Your Residential Lease Agreement Is Binding, But It Might Not Cover Everything

Renting often comes with a residential lease agreement between you and the property owner. Many people aren't sure just how binding that lease agreement really is. Many also aren't sure what constitutes breaking the lease when the language of the lease is non-specific. 

A Residential Lease Agreement Is Legally Binding

A lease agreement is a contract, and like any other signed contract it becomes legally binding. However, your lease cannot contain language that specifically goes against your jurisdiction's landlord-tenant act. This is important to understand, because if there's a dispute, you will have the upper hand if the lease contains such language.

Understand that your lease is only subject to your jurisdiction's law. Don't assume that things that worked in another jurisdiction will work in the one that you're in. Landlord-tenant law varies by state, so always make sure that you familiarize yourself with your state's particular version of these laws before pressing any grievances.

A Residential Lease Agreement Might Not Cover Everything

Remember that your residential lease is binding for both you and the property owner. That means that your landlord cannot suddenly make changes or demand things of you that directly go against what's stated on the lease.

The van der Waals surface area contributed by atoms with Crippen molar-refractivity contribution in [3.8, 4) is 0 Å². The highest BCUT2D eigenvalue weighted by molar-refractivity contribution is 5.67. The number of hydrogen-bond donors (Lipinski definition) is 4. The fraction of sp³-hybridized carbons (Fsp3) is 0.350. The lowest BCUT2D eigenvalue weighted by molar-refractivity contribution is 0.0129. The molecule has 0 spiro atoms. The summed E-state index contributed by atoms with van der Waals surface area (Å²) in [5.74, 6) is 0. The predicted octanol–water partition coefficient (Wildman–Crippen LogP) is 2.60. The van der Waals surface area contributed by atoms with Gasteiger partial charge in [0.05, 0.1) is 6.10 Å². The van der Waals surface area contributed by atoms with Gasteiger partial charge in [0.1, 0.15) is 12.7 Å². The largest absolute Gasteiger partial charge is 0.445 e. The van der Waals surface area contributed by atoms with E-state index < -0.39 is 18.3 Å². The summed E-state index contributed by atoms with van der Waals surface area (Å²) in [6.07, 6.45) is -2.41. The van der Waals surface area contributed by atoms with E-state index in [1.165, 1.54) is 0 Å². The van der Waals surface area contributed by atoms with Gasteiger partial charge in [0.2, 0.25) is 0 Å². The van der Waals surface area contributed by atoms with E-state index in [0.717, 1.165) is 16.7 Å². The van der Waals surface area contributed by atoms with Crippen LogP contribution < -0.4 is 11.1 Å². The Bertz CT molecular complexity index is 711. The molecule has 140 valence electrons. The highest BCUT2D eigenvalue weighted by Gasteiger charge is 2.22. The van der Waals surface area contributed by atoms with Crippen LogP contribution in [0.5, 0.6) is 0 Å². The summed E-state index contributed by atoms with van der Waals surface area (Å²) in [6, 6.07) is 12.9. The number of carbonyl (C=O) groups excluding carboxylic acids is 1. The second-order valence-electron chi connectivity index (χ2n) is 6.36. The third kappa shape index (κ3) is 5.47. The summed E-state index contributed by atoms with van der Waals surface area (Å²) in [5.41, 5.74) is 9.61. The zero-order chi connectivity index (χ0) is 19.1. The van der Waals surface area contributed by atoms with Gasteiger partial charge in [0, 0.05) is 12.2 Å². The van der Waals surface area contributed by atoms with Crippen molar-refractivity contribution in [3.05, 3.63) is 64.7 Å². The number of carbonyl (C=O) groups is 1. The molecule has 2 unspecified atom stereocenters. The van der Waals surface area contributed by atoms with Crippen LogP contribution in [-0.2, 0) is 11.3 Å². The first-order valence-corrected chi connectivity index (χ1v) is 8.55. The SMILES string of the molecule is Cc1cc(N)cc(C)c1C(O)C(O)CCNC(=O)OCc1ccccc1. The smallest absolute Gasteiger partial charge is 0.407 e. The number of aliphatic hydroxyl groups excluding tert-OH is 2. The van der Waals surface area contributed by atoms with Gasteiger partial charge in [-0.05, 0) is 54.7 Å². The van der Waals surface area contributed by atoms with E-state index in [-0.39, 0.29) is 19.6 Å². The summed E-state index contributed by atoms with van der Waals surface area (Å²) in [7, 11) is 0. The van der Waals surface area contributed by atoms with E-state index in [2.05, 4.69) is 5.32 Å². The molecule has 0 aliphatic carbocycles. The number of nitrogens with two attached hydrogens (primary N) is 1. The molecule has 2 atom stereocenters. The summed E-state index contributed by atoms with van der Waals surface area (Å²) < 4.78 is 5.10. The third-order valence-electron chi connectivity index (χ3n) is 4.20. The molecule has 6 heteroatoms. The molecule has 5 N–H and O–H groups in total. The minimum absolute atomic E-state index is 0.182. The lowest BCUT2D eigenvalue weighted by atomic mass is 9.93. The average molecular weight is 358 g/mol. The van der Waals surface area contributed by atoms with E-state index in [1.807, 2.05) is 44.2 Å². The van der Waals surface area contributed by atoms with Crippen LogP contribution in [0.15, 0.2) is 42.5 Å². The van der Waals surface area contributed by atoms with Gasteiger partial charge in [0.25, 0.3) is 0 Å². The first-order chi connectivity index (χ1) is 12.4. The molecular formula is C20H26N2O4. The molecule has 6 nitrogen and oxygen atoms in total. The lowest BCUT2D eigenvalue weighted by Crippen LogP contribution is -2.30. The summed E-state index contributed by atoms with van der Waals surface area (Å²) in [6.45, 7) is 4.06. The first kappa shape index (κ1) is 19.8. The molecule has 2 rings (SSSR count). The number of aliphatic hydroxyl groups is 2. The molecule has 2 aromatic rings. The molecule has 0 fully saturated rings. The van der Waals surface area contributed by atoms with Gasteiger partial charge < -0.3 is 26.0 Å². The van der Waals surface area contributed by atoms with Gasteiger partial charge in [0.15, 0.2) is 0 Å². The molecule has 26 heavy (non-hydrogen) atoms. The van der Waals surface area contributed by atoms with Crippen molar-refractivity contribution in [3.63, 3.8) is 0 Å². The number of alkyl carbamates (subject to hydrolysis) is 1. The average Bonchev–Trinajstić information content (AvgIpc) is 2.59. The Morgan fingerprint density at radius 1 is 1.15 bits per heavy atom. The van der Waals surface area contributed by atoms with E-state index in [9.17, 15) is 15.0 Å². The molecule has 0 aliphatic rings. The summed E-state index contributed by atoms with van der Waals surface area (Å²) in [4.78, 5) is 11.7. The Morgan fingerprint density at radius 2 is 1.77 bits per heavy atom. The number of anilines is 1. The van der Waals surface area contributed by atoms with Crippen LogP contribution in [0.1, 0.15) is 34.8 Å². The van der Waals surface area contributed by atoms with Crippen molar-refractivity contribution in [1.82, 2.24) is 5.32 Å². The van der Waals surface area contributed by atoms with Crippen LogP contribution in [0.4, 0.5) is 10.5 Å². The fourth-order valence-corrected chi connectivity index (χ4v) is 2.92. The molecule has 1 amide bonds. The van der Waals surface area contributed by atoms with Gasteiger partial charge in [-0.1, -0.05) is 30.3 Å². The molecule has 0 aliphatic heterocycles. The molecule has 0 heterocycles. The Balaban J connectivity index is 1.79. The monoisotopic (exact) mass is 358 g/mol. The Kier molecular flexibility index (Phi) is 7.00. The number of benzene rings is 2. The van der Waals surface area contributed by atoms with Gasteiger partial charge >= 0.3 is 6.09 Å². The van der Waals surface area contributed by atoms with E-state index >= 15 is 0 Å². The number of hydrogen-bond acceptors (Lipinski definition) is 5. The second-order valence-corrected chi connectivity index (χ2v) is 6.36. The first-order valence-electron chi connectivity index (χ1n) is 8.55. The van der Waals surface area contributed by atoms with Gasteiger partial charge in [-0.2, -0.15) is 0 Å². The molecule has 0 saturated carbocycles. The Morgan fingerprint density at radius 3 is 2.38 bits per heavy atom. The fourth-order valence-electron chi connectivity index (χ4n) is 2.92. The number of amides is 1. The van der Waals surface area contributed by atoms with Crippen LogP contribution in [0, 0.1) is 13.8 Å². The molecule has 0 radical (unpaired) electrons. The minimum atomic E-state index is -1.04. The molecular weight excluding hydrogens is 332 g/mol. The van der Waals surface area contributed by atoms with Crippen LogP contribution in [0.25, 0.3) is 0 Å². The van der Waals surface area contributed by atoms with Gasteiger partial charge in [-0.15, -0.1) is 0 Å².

There is a gray area of rental leases. If the lease doesn't have any language regarding a specific situation, then it can become difficult to figure out what to do about it.

For example, your lease says absolutely nothing about pets. So, you move in with your dog. A month down the line, your landlord says pets are not allowed on the property. He or she may further give you official notice to remove the pet or consider the lease violated.

So what do you do? Many people think the property owner's word is law, but it's not. You can point out the lease makes no provisions for or against pets on the property. The landlord cannot consider you having one as a breaking of the contract. It wasn't a part of the contract.

The landlord can only change the rules after the terms of the lease agreement have expired. If you're ever in doubt, you should refer to your state's tenant-landlord law. Remember that your jurisdiction's law supersedes your lease.

Don't Just Sign the Lease, Read It

These are all reasons it's important that you thoroughly go over a lease before you sign it. You may find there are many things that can work in your favor. Equally, you will find many things that can work against you.

Understand that you can negotiate your lease, or ask the property owner to add certain clauses, or clarify others. You never want to end up in a situation where you break your lease accidentally. That can lead to an eviction, a lawsuit, a lower credit score, and difficulty finding a new place to stay.


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